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History Film / TheSongOfBernadette

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* WhamLine: "It may be that there is a sign for you after all," says Bernadette immediately prior to revealing her [[spoiler:crippling leg tumour and tuberculosis of the bone]].
* WhatCouldHaveBeen: The music you hear is by Alfred Newman, but Igor Stravinsky had been the first choice. He had the music for the first apparition already planned before he even saw a screening of the film, and when Perlberg and King asked him to change some of it Stravinsky refused and was released from his contract. Now, put on his "Symphony in Three Movements," second movement, and cue up your DVD to where Bernadette, Marie and Jeanne are running over the hills to Massabielle. This is actually more evocative of a bizarre yet tenderly sacred mood than Newman's more traditionally religious approach.

to:

* WhamLine: "It may be that there is a sign for you after all," says Bernadette immediately prior to revealing her [[spoiler:crippling leg tumour and tuberculosis of the bone]].
* WhatCouldHaveBeen: The music you hear is by Alfred Newman, but Igor Stravinsky had been the first choice. He had the music for the first apparition already planned before he even saw a screening of the film, and when Perlberg and King asked him to change some of it Stravinsky refused and was released from his contract. Now, put on his "Symphony in Three Movements," second movement, and cue up your DVD to where Bernadette, Marie and Jeanne are running over the hills to Massabielle. This is actually more evocative of a bizarre yet tenderly sacred mood than Newman's more traditionally religious approach.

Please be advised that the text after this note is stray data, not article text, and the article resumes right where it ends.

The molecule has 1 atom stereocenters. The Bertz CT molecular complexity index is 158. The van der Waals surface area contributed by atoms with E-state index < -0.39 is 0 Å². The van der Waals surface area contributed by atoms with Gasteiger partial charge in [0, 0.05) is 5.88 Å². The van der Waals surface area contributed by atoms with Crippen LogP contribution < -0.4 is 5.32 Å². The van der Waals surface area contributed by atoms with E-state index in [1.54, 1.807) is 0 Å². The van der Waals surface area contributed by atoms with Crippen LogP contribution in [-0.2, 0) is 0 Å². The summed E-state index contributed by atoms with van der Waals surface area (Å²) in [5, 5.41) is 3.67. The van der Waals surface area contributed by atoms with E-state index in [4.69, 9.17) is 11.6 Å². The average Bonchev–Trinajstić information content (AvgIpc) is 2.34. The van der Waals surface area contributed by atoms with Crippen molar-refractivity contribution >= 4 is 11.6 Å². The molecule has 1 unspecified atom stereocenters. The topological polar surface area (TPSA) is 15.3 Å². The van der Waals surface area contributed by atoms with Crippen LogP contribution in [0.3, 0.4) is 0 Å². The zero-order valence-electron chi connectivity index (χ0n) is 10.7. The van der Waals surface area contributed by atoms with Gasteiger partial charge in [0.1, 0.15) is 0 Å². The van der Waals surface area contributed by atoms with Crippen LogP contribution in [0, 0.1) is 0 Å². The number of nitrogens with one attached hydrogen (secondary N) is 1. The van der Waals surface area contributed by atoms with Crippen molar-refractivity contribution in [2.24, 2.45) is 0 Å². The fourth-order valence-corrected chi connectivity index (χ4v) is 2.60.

bone]].


* WhamLine: "It may be that there is a sign for you after all," says Bernadette immediately prior to revealing her [[spoiler:crippling leg tumour and tuberculosis of the bone]].

to:

* WhamLine: "It may be that there is a sign for you after all," says Bernadette immediately prior to revealing her [[spoiler:crippling leg tumour and tuberculosis of the bone]].bone]].